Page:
I’m a big fan of historical mythology, as part of our cultural heritage. But we also use ‘mythology’ to talk about other constructed bodies of thoughts and ideas. Some of those live in people’s heads today and hold us back from a better world. Here’s a big one.
One of the most primal impulses behind mythology and religion is to get an explanation for why bad things happen to us. Humans are pattern-making creatures. A storm flattened your crop? The devil did it.
So today we have a lot of people trained in the worldview of, say, the 1950s to 1980s, and they arrive in the 2020s and that worldview doesn’t work any more. They did the things they were supposed to do, they ran through the mazes and climbed the ladders, and the world was supposed to roll over and let them tickle its tummy. They were supposed to be rich and popular; large and in charge. But here are all those other people who don’t look or sound like anyone in the stories in their head; and here are all these issues hanging over us like swords that they were never told about; and they keep getting told they are somehow to blame for things. This is bad and uncomfortable! Where did the promised land go?
So it needs explaining, and they construct a victim mythology.
You see it all the time on social media; often pushed by people who, from the outside, are some of the most financially well-off and high status in the world, telling us how they are being victimised, and it’s so unfair, and everything that Group X says is just because it hates them. You are horrible meanies, they say from their mansions and holiday islands. As the internet meme goes, crying across all the news programmes about being silenced.
What also happens is the invention of demons and enemy tribes. Because the victim mythology needs an enemy to point to, often people create or appropriate a label, and then imagine a whole crowd of people into place behind it. So you’re minding your own business, and suddenly there are people classifying you as ‘the left’ or ‘the woke’ and making themselves quite cross about it. (The labels are considered acceptable language casualties.)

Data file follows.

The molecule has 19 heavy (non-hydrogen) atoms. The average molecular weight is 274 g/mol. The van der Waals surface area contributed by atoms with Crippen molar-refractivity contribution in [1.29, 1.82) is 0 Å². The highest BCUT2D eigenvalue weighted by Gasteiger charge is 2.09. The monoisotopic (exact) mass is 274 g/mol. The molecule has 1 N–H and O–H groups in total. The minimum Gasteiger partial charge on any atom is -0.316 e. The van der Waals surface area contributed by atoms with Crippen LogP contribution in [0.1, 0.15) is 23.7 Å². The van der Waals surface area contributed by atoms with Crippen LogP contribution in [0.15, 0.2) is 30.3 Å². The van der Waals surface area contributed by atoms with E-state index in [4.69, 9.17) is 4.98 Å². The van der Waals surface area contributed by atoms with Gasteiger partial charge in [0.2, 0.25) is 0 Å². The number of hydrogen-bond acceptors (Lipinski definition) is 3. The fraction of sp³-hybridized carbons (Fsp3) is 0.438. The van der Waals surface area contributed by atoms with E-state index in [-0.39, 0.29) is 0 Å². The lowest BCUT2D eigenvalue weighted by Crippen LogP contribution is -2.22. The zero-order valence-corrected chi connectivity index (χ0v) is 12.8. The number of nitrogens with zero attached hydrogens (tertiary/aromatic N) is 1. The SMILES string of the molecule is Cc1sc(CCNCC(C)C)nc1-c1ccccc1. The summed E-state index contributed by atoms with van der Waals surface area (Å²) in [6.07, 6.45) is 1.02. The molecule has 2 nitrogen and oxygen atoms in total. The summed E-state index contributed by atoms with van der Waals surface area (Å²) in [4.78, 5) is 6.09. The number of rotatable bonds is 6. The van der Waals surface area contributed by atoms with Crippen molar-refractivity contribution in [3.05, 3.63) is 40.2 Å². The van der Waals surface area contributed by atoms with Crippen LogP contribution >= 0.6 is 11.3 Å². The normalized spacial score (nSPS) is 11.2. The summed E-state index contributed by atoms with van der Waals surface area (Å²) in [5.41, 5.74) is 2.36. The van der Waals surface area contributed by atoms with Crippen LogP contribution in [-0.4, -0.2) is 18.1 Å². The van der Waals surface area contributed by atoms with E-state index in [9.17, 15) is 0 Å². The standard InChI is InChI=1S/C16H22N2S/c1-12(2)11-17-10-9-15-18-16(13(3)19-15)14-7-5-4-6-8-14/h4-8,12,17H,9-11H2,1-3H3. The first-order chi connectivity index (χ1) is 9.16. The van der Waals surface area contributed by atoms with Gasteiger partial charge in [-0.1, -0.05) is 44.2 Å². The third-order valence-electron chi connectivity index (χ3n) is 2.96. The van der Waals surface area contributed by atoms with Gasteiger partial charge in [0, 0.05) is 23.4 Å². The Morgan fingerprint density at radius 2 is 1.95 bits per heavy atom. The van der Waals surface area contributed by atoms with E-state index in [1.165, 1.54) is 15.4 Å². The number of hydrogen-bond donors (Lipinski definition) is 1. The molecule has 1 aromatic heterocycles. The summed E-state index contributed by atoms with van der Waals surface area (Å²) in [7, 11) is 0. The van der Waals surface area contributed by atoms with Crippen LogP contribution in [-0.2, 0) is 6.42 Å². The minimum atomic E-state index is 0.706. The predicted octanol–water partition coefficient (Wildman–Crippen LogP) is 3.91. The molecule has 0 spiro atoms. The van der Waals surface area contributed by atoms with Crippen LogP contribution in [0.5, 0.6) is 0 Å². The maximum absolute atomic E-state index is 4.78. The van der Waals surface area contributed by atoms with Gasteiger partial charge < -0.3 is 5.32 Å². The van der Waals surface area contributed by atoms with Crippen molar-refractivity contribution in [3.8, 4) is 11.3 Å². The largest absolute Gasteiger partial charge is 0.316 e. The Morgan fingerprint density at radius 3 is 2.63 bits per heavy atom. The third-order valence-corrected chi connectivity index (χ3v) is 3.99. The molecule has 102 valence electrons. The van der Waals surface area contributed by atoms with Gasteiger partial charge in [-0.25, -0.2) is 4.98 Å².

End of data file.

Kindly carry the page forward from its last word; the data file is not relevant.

The point of all this effort? To avoid adaptation to reality. Our brains don’t like having to think about things: basic living in the world is complex enough, and altering your mental model is extra work. Some people are naturally more flexible than others. And it turns out that in the wacky depths of human programming, it makes sense to avoid spending a little bit of energy on thinking by spending energy on lots and lots of noisy behaviour.
How do you get past this? Probably through common values and common humanity as bridges (though some people have buried these far down for mental convenience). For instance, people with children or grandchildren tend to value them deeply, and many of us are affected by the ideas of legacy and future generations. So events like the children’s climate action protests of the last few years have power, because that puts one element of people’s worldview up against another that they cannot easily dismiss, and highlights their choices. Other strong values include a sense of fairness, or being rooted in a particular ethnic community or locality.
But what doesn’t help is to jump down into the holes people have dug to join them there. We can extend a polite helping hand and, if refused, keep on walking. There are both old and new mythologies that are more fun and more useful.